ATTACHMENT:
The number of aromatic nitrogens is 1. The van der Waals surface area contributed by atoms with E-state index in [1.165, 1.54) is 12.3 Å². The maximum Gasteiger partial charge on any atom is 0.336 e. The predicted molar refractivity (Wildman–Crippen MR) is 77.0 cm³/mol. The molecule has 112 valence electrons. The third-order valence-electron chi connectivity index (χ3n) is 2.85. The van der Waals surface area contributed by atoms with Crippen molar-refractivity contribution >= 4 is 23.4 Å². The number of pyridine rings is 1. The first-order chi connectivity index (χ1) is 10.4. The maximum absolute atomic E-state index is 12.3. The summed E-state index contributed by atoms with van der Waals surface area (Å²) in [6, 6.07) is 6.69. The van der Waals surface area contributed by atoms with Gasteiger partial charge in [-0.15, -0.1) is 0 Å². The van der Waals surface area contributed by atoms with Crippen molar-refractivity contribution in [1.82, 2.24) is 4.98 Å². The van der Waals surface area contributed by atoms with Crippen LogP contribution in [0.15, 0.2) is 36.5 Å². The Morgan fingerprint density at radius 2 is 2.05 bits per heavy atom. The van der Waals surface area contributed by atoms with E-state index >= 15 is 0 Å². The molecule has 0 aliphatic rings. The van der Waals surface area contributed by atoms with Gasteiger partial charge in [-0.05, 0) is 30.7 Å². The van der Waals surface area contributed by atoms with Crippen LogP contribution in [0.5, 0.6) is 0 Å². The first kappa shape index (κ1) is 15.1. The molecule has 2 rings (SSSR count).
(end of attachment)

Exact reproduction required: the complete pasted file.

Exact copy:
The number of aromatic nitrogens is 1. The van der Waals surface area contributed by atoms with E-state index in [1.165, 1.54) is 12.3 Å². The maximum Gasteiger partial charge on any atom is 0.336 e. The predicted molar refractivity (Wildman–Crippen MR) is 77.0 cm³/mol. The molecule has 112 valence electrons. The third-order valence-electron chi connectivity index (χ3n) is 2.85. The van der Waals surface area contributed by atoms with Crippen molar-refractivity contribution >= 4 is 23.4 Å². The number of pyridine rings is 1. The first-order chi connectivity index (χ1) is 10.4. The maximum absolute atomic E-state index is 12.3. The summed E-state index contributed by atoms with van der Waals surface area (Å²) in [6, 6.07) is 6.69. The van der Waals surface area contributed by atoms with Gasteiger partial charge in [-0.15, -0.1) is 0 Å². The van der Waals surface area contributed by atoms with Crippen molar-refractivity contribution in [1.82, 2.24) is 4.98 Å². The van der Waals surface area contributed by atoms with Crippen LogP contribution in [0.15, 0.2) is 36.5 Å². The Morgan fingerprint density at radius 2 is 2.05 bits per heavy atom. The van der Waals surface area contributed by atoms with E-state index >= 15 is 0 Å². The molecule has 0 aliphatic rings. The van der Waals surface area contributed by atoms with Gasteiger partial charge in [-0.05, 0) is 30.7 Å². The van der Waals surface area contributed by atoms with Crippen LogP contribution in [0.5, 0.6) is 0 Å². The first kappa shape index (κ1) is 15.1. The molecule has 2 rings (SSSR count).